14. Naamkaran by Konkona Sensharma (2014)
Naamkaran (The Naming) is a short film about two sisters; a pickpocket and tuition teacher. The nearly 18-minute film opens with a scene in which one sister comes to visit the other, to play with her baby, the tension between them bristling as they say mean things to each other as only siblings can. We see the two women either at home or travelling through Kolkata, their lives overlapping briefly to show us that they’re more alike than either of them realises.
The film, which is Sensharma’s directorial debut, was shown at the Kala Ghoda Film Festival in Mumbai last year.
15. GOEF JOSEF by Zui Kumar-Reddy (2015)
GOEF JOSEF (aka GO F YO SELF) is a delightfully OTT music video by (then) 21-year-old Zui Kumar-Reddy, filled with pop culture references to a demolition-inclined Miley Cyrus and the specific madness of the strange costumed characters outside Kids Kemp, Bangalore. Holding together this orgasm-caper are the crazy lyrics that begin with “I want the cunniling that lingers” and later hilariously exhorts you to both “comb your hair” and “bow to my tits.”
16. Moi Marjaani by Anubhuti Kashyap (2013)
Mona Chaddha, a young widow who lives in Patiala with her son, runs a small cyber café for a living and drives around on a motor bike. Mona worries about showing herself to a man who she has spoken to in a chat room, and comes to Patiala to meet her. Because Mona has a secret.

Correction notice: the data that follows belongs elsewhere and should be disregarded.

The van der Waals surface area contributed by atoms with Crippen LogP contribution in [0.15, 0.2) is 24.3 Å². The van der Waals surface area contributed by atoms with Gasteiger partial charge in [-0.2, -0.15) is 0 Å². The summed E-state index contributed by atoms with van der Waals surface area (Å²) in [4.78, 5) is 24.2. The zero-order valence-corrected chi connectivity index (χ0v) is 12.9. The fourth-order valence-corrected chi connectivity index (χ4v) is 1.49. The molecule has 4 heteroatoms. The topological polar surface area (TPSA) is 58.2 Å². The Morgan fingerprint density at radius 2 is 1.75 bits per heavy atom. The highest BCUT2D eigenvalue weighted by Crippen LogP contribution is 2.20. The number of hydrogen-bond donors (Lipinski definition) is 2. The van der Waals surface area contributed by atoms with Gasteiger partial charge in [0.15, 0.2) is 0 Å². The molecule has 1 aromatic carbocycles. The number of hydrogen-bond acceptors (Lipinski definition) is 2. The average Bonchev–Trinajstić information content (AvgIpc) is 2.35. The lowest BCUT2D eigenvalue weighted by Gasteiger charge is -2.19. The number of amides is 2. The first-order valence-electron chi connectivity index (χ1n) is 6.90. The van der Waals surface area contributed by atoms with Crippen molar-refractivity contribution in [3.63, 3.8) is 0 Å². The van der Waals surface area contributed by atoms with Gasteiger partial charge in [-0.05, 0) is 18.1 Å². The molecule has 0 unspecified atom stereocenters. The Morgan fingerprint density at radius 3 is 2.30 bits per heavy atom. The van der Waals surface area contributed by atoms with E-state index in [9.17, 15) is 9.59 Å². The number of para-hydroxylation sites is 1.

17. Eka Gachha, Eka Manisa, Eka Samudra (A Tree, A Man, A Sea) by Lipika Singh Darai (2012)
Lipika’s film, set in Orissa, is a reflection on the life of the teacher who taught her Hindustani classical music. He used to travel for 60 kilometres every weekend, from Balasore to Baripada, to teach his students. When she received the news of his death, she really wanted to make a film about her memories of him. Alhough she had not much to go on apart from an old, battered audio cassette with his singing, she used anecdotes from his family and tracking shots from the train journey (which she took several times) to try and visualize what his travels were like.
Did you just think of another irresistible short film by an Indian woman that’s not on this list? Write to us at fingerzine <at> gmail <dot> com.